But this scar over my heart will never heal. How can I forgive myself for putting myself first, when the whole purpose of parenting is to protect your young before yourself.

I fell into a burning ring of fire.

And I took him with me.

So….who are you?

One of the major side effects of ECT is short term memory loss. And, boy, did it affect me.

I underwent ECT thrice weekly for ten sessions in the locked ward. Which, incidentally, reminds me. Recently I was considering my time in hospital and found it remarkable that when you are first involuntarily frog marched to a locked ward it is a major crush to the soul. You’re all “let me out of here! I’m being held against my will!” you pound your fists on the air lock doors and almost inevitably get told that you are going to be given something to “calm down”, which actually sounds quite pleasant until you are stabbed with a hypodermic needle. Then a few weeks later, after you have settled in, you’re all “Welcome to my crib. Bitch.” Institutionalization at its finest. Clearly a topic for another time.

Anyway, back to my terrible memory.

While I was in treatment people often tried to make me feel better about my increasing forgetfulness by relating comical instances of their own forgetfulness or stating that they have a terrible memory too. While I appreciated their kindness, they really didn’t understand the extent of my memory problems.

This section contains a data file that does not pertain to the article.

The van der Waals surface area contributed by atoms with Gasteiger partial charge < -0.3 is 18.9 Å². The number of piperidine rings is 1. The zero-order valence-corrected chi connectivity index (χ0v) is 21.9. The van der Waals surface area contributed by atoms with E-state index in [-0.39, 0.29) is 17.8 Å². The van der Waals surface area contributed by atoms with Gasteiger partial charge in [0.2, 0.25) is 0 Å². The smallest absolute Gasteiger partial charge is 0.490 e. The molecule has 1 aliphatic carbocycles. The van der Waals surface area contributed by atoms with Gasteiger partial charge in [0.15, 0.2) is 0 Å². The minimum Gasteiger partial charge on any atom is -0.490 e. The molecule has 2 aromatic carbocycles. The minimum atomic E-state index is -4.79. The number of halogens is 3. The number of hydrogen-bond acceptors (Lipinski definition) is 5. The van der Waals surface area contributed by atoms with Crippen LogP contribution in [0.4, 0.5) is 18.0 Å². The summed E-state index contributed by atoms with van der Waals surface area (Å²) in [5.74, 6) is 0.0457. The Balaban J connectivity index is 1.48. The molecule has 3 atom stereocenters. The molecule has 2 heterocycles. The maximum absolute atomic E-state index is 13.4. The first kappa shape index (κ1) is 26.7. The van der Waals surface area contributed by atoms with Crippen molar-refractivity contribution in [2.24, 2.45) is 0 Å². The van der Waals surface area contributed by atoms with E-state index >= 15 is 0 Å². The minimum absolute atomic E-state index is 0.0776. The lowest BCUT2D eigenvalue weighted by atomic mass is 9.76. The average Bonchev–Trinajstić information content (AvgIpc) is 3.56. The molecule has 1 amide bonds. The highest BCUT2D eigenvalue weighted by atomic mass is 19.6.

I forgot where I was, why I was there. Which room was mine. What foods I wasn’t supposed to eat (a major problem as the nurses wouldn’t always be informed of my diet, and I would cheerfully tuck into the cheese toasty they brought me after treatment…) how old my son was, the fact that my grandmother had died, major family events, what my PhD was on.

Even worse, I started to forget the names of objects, words for things and feelings. On my homecoming found that I sent my doctoral supervisor, like ten million emails, all basically saying the same thing. I had to restart the book I was reading every few days as I would forget. Perhaps, most weirdly of all, I started to like foods that I used to dislike. Like honey (or bee vomit, as I used to call it.) Thats right. I had forgotten my food preferences.

I knew things were bad, but i don’t think i realized how bad until one day (over a month after the completion of my ECT) when there was a knock on the door. My registrar (who, incidentally was the splitting image of Gok from “How to look good Naked”. A resemblance so uncanny I had to wonder what the hell was going on when I first met him.) and a middle aged woman. They said hello and sat down and then there was this awkward silence, while I waited for the woman to introduce herself.